The whole day we kept walking from one place to another, and so it felt wonderful to finish at this square and finally rest our feet while sitting on the floor and doing nothing but accomplishing our own existence. I felt happy and at peace. I wasn’t even accusing hunger, even though I was running only on ice-cream. Sounds weird? Let me explain. I am not the biggest fan of Tapas, the snack-type meal famous in Spain. Tapas have evolved with time into a sophisticated cuisine consisting of a messy combination of different foods (that would definitely be delicious on their own but that just don’t go well together), served hot or cold (or, again, both ways at once). Apart from the weird combinations I suddenly saw on my plate (shrimps surprisingly floating on a bowl of scrambled eggs with ham and mushrooms), everything was fried, greasy and over-seasoned, and so I gave up on it right from the beginning of the trip. Which means that on that day in Seville, while my friends were having tapas, I was having a delicious 2-scoop ice cream from La Abuela (an ice cream place whose name translates into “Grandma”, letting you know that the ice cream you are having follows the recipe of an old spanish grandma, or at least that is what I would like to believe).
Coria del Rio and Zahara de la Sierra
Heading to Ronda, our next 5 hours of driving could easily have happened in some arid Saudi land. The air conditioning in the car saving us from the 45 degrees outside, all we could see was dry earth surrounding us from every direction and the mountains smiling from afar. An endless yet animated ride while singing along all possible music styles (having the pleasure of being the designated dj of the day, I presented my friends with house and R&B from the 2000s, latino hits and Portuguese hip-hop songs) had its first break once we got to a river that seemed to have no possible way of crossing, even though our navigation system insisted on it. We agreed on having lunch right there (at a town we later found out to be called Coria del Rio) and later deciding what to do about the phantom bridge that our eyes could not see.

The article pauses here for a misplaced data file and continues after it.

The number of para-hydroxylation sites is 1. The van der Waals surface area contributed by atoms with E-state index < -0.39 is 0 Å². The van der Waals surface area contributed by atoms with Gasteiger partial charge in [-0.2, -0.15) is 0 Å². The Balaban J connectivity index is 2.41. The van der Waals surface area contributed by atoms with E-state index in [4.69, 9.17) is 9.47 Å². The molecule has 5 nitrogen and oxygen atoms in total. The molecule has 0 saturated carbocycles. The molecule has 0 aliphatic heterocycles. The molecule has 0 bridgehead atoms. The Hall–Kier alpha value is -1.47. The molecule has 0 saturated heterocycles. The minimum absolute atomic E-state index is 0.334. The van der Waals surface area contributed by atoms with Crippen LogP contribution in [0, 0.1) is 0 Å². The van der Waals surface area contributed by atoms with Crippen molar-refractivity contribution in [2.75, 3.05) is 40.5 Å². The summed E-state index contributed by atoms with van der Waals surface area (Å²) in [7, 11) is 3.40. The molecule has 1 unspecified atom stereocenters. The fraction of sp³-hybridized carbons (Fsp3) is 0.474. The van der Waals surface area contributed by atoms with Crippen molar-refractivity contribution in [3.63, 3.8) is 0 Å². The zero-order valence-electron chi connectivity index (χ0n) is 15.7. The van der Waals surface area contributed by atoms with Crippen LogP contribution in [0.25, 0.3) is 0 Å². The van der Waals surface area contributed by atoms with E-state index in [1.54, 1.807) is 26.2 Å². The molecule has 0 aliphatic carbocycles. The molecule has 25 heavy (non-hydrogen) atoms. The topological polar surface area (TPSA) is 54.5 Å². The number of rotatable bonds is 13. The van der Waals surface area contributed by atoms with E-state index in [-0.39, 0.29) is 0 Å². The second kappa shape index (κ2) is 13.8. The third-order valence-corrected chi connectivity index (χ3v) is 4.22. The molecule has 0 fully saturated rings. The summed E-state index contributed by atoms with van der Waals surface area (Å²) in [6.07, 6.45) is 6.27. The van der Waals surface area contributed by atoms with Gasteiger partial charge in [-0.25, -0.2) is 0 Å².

After a 5 euro full meal of a succulent beef with creamy mushroom sauce and a cider, everything magically worked out, as the phantom bridge decided to appear in the form of a ferry boat that smoothly took our car and our full stomachs to the other side of the river so that our journey could proceed.
Our next random stop was Zahara de la Sierra, which trapped us into a visit by presenting a beautiful lake before our eyes. We had to stop at a town that was high enough to have a clear view from the whole lake, such as this one. It was a 20 minute stop that was totally worth it.